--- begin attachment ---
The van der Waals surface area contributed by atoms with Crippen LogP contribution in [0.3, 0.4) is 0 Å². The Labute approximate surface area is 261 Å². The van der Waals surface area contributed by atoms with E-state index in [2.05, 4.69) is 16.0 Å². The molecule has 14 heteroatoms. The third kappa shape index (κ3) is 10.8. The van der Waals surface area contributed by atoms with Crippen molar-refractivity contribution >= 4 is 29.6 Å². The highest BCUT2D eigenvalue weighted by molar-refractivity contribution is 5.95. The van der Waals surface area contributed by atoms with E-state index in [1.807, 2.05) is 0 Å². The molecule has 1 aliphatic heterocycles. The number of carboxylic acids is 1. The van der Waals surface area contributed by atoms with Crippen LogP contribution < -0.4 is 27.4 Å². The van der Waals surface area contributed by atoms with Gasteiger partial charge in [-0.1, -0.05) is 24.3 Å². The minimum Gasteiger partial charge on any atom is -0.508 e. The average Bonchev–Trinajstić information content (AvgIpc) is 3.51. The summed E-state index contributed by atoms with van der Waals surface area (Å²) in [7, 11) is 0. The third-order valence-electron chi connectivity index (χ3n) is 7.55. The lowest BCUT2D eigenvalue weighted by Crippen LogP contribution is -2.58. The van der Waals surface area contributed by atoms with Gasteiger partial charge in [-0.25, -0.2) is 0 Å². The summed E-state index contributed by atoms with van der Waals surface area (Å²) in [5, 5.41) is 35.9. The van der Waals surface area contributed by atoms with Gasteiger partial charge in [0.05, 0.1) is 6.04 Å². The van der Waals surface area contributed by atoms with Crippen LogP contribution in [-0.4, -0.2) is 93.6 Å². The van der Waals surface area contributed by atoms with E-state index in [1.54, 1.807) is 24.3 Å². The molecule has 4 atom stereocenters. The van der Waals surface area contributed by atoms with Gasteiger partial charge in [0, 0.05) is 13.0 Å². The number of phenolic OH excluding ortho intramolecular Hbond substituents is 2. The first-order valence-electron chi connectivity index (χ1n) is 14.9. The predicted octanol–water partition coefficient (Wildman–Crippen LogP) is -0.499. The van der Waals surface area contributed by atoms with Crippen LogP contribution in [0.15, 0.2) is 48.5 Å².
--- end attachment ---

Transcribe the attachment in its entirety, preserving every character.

The van der Waals surface area contributed by atoms with Crippen LogP contribution in [0.3, 0.4) is 0 Å². The Labute approximate surface area is 261 Å². The van der Waals surface area contributed by atoms with E-state index in [2.05, 4.69) is 16.0 Å². The molecule has 14 heteroatoms. The third kappa shape index (κ3) is 10.8. The van der Waals surface area contributed by atoms with Crippen molar-refractivity contribution >= 4 is 29.6 Å². The highest BCUT2D eigenvalue weighted by molar-refractivity contribution is 5.95. The van der Waals surface area contributed by atoms with E-state index in [1.807, 2.05) is 0 Å². The molecule has 1 aliphatic heterocycles. The number of carboxylic acids is 1. The van der Waals surface area contributed by atoms with Crippen LogP contribution < -0.4 is 27.4 Å². The van der Waals surface area contributed by atoms with Gasteiger partial charge in [-0.1, -0.05) is 24.3 Å². The minimum Gasteiger partial charge on any atom is -0.508 e. The average Bonchev–Trinajstić information content (AvgIpc) is 3.51. The summed E-state index contributed by atoms with van der Waals surface area (Å²) in [7, 11) is 0. The third-order valence-electron chi connectivity index (χ3n) is 7.55. The lowest BCUT2D eigenvalue weighted by Crippen LogP contribution is -2.58. The van der Waals surface area contributed by atoms with Gasteiger partial charge in [-0.25, -0.2) is 0 Å². The summed E-state index contributed by atoms with van der Waals surface area (Å²) in [5, 5.41) is 35.9. The van der Waals surface area contributed by atoms with Gasteiger partial charge in [0.05, 0.1) is 6.04 Å². The van der Waals surface area contributed by atoms with Crippen LogP contribution in [-0.4, -0.2) is 93.6 Å². The van der Waals surface area contributed by atoms with E-state index in [1.54, 1.807) is 24.3 Å². The molecule has 4 atom stereocenters. The van der Waals surface area contributed by atoms with Gasteiger partial charge in [0, 0.05) is 13.0 Å². The number of phenolic OH excluding ortho intramolecular Hbond substituents is 2. The first-order valence-electron chi connectivity index (χ1n) is 14.9. The predicted octanol–water partition coefficient (Wildman–Crippen LogP) is -0.499. The van der Waals surface area contributed by atoms with Crippen LogP contribution in [0.15, 0.2) is 48.5 Å².